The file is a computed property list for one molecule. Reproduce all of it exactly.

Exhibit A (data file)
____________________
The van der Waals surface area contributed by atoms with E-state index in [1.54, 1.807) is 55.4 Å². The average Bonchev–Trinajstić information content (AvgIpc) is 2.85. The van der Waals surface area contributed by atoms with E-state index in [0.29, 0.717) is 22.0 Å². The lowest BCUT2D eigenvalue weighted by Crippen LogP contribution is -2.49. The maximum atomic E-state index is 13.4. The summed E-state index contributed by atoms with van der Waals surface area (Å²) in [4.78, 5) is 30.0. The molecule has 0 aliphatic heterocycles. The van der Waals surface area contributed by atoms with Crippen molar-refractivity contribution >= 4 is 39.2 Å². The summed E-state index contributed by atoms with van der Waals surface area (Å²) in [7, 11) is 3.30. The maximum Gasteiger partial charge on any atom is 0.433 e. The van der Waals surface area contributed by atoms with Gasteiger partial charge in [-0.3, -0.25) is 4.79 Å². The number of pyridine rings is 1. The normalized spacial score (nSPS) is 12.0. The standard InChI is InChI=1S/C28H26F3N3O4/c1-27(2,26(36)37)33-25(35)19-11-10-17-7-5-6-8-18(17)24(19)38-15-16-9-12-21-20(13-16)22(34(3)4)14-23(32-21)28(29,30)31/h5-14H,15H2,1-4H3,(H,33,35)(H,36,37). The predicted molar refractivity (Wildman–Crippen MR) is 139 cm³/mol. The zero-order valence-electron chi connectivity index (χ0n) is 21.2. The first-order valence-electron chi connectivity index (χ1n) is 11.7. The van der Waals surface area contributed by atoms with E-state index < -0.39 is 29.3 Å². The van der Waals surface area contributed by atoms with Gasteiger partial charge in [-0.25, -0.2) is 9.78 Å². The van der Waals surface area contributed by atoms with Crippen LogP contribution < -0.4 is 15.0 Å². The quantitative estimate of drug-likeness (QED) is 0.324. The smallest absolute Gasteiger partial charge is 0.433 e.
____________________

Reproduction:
The van der Waals surface area contributed by atoms with E-state index in [1.54, 1.807) is 55.4 Å². The average Bonchev–Trinajstić information content (AvgIpc) is 2.85. The van der Waals surface area contributed by atoms with E-state index in [0.29, 0.717) is 22.0 Å². The lowest BCUT2D eigenvalue weighted by Crippen LogP contribution is -2.49. The maximum atomic E-state index is 13.4. The summed E-state index contributed by atoms with van der Waals surface area (Å²) in [4.78, 5) is 30.0. The molecule has 0 aliphatic heterocycles. The van der Waals surface area contributed by atoms with Crippen molar-refractivity contribution >= 4 is 39.2 Å². The summed E-state index contributed by atoms with van der Waals surface area (Å²) in [7, 11) is 3.30. The maximum Gasteiger partial charge on any atom is 0.433 e. The van der Waals surface area contributed by atoms with Gasteiger partial charge in [-0.3, -0.25) is 4.79 Å². The number of pyridine rings is 1. The normalized spacial score (nSPS) is 12.0. The standard InChI is InChI=1S/C28H26F3N3O4/c1-27(2,26(36)37)33-25(35)19-11-10-17-7-5-6-8-18(17)24(19)38-15-16-9-12-21-20(13-16)22(34(3)4)14-23(32-21)28(29,30)31/h5-14H,15H2,1-4H3,(H,33,35)(H,36,37). The predicted molar refractivity (Wildman–Crippen MR) is 139 cm³/mol. The zero-order valence-electron chi connectivity index (χ0n) is 21.2. The first-order valence-electron chi connectivity index (χ1n) is 11.7. The van der Waals surface area contributed by atoms with E-state index < -0.39 is 29.3 Å². The van der Waals surface area contributed by atoms with Gasteiger partial charge in [-0.25, -0.2) is 9.78 Å². The van der Waals surface area contributed by atoms with Crippen LogP contribution < -0.4 is 15.0 Å². The quantitative estimate of drug-likeness (QED) is 0.324. The smallest absolute Gasteiger partial charge is 0.433 e.